Facilitator & Project Manager — What’s The Difference?

Lately I’ve realised the need to clarify the differences between a project manager and a facilitator with clients and individuals who have come to see the potential of bringing in facilitators.

Therefore I thought we could take a quick look at the two roles and also introduce a model to have in mind.

Let’s start by taking a look at the dictionary definitions of the two:

project manager
noun
1.
the person in overall charge of the planning and execution of a particular project.

facilitator
[fuh-sil-i-tey-ter] 
noun
1.
a person or thing that facilitates.
2.
a person responsible for leading or coordinating the work of a group, as one who leads a group discussion.

There’s already a few clear differences in the definitions:
Project managers — plan & execute, facilitators — lead & coordinate.

I would like to introduce the content-process model which is great to have in mind when thinking about the differences.

Content Vs. Process Model  

Content Vs. Process Model

 

A project manager will often have the mandate to make decisions on the content. Ex. if a product will be launched or who will execute which task. Facilitators on the other hand don’t have the mandate to make decisions or telling who will be creating or executing.

As a facilitator your focus is on leading the process, making the most value for the participants and in no way creating, deciding, or changing the content.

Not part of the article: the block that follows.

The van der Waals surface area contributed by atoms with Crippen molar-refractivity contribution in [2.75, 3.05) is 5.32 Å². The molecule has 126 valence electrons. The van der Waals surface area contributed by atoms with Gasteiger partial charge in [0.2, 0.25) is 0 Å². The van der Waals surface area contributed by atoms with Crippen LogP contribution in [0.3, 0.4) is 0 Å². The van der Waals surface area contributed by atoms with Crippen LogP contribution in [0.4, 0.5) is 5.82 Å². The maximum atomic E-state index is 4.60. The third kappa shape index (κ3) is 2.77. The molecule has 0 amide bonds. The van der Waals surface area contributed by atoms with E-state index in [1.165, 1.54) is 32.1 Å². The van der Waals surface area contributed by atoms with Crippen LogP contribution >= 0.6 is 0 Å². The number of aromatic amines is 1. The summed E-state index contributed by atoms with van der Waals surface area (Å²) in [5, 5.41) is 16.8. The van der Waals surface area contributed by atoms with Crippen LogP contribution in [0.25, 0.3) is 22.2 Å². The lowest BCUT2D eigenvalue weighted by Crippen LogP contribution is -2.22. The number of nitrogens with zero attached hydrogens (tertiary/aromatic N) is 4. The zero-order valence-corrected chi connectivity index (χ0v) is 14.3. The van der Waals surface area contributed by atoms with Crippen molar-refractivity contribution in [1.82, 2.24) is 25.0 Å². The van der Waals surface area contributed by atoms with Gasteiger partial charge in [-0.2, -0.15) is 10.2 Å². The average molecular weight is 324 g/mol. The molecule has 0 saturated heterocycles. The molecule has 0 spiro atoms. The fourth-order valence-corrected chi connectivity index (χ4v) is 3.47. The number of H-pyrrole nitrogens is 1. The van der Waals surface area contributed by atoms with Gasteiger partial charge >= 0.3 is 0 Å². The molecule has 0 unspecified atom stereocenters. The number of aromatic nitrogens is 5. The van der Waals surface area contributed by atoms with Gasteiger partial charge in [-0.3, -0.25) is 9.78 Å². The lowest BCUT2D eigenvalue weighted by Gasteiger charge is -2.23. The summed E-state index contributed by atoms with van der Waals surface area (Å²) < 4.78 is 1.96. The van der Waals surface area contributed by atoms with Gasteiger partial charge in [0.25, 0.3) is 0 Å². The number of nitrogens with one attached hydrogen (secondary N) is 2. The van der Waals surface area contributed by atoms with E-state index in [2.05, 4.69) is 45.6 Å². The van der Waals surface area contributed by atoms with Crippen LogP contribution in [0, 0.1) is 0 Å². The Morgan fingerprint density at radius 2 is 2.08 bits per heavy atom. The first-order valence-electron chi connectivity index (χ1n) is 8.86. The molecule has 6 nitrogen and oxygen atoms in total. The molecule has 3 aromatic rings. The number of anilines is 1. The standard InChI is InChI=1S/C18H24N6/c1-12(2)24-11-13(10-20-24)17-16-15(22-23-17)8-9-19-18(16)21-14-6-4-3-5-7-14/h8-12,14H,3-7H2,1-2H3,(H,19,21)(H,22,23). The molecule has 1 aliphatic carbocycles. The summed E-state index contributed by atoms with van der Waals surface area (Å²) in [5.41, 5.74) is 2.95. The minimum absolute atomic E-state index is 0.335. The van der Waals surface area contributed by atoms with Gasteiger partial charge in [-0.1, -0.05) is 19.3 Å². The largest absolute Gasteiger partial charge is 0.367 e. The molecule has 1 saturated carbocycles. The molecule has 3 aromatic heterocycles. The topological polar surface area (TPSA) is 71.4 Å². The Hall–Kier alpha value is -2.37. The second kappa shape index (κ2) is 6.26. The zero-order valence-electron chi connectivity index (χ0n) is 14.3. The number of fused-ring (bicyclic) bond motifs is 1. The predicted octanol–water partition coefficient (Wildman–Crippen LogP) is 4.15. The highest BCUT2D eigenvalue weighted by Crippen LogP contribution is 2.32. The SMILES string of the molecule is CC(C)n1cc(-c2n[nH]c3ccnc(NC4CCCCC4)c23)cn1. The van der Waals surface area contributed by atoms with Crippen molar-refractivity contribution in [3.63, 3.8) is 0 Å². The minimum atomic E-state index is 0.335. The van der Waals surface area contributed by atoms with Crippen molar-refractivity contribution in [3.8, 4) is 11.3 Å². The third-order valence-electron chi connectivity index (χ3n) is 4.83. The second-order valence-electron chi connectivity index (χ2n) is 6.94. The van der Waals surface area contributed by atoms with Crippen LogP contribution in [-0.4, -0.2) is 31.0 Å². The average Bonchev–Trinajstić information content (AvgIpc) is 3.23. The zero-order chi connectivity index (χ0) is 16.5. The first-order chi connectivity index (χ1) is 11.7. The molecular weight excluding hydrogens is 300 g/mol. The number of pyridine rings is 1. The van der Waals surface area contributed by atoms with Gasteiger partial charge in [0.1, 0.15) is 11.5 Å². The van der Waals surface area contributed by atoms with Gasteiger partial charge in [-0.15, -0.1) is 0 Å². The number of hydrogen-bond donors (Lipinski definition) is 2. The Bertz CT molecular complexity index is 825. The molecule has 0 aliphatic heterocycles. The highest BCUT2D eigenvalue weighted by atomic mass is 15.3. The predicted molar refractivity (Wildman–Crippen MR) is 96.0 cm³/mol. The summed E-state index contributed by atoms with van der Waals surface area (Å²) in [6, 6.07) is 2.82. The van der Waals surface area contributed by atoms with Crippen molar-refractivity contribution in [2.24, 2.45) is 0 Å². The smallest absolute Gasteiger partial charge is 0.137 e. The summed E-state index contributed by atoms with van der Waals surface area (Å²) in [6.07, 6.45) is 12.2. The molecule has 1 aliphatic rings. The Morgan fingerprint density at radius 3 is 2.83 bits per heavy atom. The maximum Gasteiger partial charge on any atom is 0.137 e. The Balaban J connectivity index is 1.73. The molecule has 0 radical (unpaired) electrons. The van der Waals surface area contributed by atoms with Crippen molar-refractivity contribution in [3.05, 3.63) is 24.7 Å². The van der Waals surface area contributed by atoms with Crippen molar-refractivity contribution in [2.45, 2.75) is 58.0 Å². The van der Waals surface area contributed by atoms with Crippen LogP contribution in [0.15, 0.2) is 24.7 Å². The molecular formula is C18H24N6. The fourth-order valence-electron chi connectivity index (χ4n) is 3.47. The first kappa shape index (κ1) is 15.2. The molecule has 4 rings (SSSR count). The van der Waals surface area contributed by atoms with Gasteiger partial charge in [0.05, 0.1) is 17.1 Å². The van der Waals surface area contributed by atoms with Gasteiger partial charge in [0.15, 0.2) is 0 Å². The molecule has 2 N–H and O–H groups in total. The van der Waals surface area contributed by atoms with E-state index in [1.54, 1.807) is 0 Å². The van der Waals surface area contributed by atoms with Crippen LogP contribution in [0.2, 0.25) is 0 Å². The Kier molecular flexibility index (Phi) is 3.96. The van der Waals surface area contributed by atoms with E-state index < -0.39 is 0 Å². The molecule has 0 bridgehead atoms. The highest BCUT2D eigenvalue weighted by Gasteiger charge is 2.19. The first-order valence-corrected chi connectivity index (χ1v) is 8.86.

Meaning facilitators can be brought in for short term to long term projects. Everything from a 30 minute meeting to a blended learning project which can span a few years. They are often brought into help with planning as process consultants and can give advice on how to plan a process or design a process for a client. Though in the end it is up to the client to decide on what kind of content they want.

There are of course many situations which people can switch between the roles. The facilitator role can be adapted by a project manager when needed but I urge to make it explicit which role your in; not only for yourself but also the people you surround yourself with. The outcome will be very different if you are there for the participants process or the desired content.

I hope to have been able to bring some clarity to the two and feel free to use the content vs process model as an example when you are facilitating.

Before I finish off I would like to share a quote by David Sibbet which we at The Other Potential believe is a good definition of facilitation:

“Facilitation is the art of leading people through processes towards agreed upon objectives, in a way that fosters participation, creativity and ownership from all involved”
- David Sibbet

Signing off for now and do give me a shout if you’re interested in discussing deeper on the subject.